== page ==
The spring sports season has sprung for the Morgan County school system, but, apparently, Mother Nature didn’t get the memo.
So far, one tennis match has been rescheduled and the only reason last Monday’s soccer games weren’t cancelled due to pouring rain was the artificial turf on Lamar County’s field, which causes water to drain off the surface more quickly.
Oh, the rain was really cold. And wet.
To be fair, it’s only February, so there should be no surprise that the cold showers that fell during last Monday’s soccer game –the first official sporting event of the spring for Morgan County – will bring none of the proverbial flowers that we look forward to during the true springtime.
At this point, rain and unwanted weather can only disrupt the carefully laid plans of Morgan County’s coaches.
For the next month or two, the best that Morgan County sports fans can hope for is the occasional sunny day on their way out to the game.
If history tells us anything, games will be rained out and cancelled or rescheduled, and sometimes we’ll only realize this as we drive up to the event (which is a great reason to follow the Morgan County Citizen’s Facebook and Twitter accounts, by the way).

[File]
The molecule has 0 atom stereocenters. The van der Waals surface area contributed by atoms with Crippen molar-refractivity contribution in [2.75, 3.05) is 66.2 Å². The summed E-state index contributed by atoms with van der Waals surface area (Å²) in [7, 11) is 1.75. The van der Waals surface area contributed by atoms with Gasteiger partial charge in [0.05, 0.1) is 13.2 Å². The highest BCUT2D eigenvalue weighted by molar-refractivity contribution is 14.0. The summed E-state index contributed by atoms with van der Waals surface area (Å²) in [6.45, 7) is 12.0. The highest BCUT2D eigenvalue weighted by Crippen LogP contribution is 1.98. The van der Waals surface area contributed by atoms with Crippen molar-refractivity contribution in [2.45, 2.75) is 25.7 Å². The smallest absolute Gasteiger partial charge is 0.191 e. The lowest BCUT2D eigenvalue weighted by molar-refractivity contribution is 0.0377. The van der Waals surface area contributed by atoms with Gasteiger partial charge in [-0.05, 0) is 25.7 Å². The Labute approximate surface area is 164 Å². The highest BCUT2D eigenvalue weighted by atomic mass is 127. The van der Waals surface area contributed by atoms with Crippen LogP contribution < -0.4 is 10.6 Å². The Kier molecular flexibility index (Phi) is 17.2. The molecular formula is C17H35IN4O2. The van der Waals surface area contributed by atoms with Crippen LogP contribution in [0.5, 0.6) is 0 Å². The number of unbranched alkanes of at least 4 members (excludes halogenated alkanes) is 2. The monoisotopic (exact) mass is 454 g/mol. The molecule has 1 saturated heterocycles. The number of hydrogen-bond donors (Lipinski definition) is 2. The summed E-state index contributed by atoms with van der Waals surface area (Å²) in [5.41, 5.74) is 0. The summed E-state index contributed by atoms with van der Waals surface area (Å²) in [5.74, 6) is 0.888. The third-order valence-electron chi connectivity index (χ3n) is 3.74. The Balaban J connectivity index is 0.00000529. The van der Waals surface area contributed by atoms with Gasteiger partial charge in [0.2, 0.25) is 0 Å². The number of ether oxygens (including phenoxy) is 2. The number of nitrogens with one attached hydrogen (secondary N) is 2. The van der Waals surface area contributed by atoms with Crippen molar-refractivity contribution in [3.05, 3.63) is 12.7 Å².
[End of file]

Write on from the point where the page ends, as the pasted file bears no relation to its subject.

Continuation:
Before you know it, the true nature of spring will show itself. Amidst the blossoming renewal of life, made manifest in the green of the grass and the unobscured ball of fire in the sky, sitting outside will again become a pleasurable experience and no longer just something we endure in order to watch a soccer match or a baseball game.
Then, the atmospheric conditions will enhance the pleasure derived from being a spectator of the ephemeral scenes of a moment that will never again be relived outside of memory.
In the meantime, however, the inclement – but quite seasonable – weather shouldn’t deter your decision to be in attendance during the early part of the spring sports season. After all, habits are made early, and these teams deserve regulars in the stands during their games. The best we can do is to come prepared for anything.
Just like the falling curveball flying from the hands of Morgan County’s pitchers, expect temperatures to drop with the setting sun. Bring a coat.
When those pesky nimbus clouds release drops of rain as fat as the Net Dogs’ drop shots, you’d better have a poncho stowed away in your trunk.
Waterproof your boots for days when flood-like puddles get between you and the stands. After all, you won’t be the one on the track running the 100-yard dash.
Well, pray for no snow.
Printed in the February 21, 2013 edition